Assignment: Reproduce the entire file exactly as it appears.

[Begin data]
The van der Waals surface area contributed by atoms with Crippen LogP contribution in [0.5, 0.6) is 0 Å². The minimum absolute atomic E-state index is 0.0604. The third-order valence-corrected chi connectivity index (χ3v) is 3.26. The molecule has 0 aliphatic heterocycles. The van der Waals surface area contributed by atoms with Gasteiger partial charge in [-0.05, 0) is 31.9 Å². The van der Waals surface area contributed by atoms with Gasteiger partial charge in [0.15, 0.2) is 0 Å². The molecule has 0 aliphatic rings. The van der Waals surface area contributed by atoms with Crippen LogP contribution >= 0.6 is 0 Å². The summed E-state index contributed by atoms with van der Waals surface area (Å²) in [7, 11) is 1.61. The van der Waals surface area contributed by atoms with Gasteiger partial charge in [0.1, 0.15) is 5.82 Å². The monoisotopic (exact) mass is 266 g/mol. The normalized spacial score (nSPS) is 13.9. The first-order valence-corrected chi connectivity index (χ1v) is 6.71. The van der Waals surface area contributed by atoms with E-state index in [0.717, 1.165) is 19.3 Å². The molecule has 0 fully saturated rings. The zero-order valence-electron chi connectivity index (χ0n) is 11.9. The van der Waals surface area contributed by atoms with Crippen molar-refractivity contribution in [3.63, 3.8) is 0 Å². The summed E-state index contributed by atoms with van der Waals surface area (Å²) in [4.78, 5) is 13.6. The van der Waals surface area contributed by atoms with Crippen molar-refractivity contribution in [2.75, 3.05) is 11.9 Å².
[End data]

The van der Waals surface area contributed by atoms with Crippen LogP contribution in [0.5, 0.6) is 0 Å². The minimum absolute atomic E-state index is 0.0604. The third-order valence-corrected chi connectivity index (χ3v) is 3.26. The molecule has 0 aliphatic heterocycles. The van der Waals surface area contributed by atoms with Gasteiger partial charge in [-0.05, 0) is 31.9 Å². The van der Waals surface area contributed by atoms with Gasteiger partial charge in [0.15, 0.2) is 0 Å². The molecule has 0 aliphatic rings. The van der Waals surface area contributed by atoms with Crippen LogP contribution >= 0.6 is 0 Å². The summed E-state index contributed by atoms with van der Waals surface area (Å²) in [7, 11) is 1.61. The van der Waals surface area contributed by atoms with Gasteiger partial charge in [0.1, 0.15) is 5.82 Å². The monoisotopic (exact) mass is 266 g/mol. The normalized spacial score (nSPS) is 13.9. The first-order valence-corrected chi connectivity index (χ1v) is 6.71. The van der Waals surface area contributed by atoms with E-state index in [0.717, 1.165) is 19.3 Å². The molecule has 0 fully saturated rings. The zero-order valence-electron chi connectivity index (χ0n) is 11.9. The van der Waals surface area contributed by atoms with Crippen molar-refractivity contribution in [3.63, 3.8) is 0 Å². The summed E-state index contributed by atoms with van der Waals surface area (Å²) in [4.78, 5) is 13.6. The van der Waals surface area contributed by atoms with Crippen molar-refractivity contribution in [2.75, 3.05) is 11.9 Å².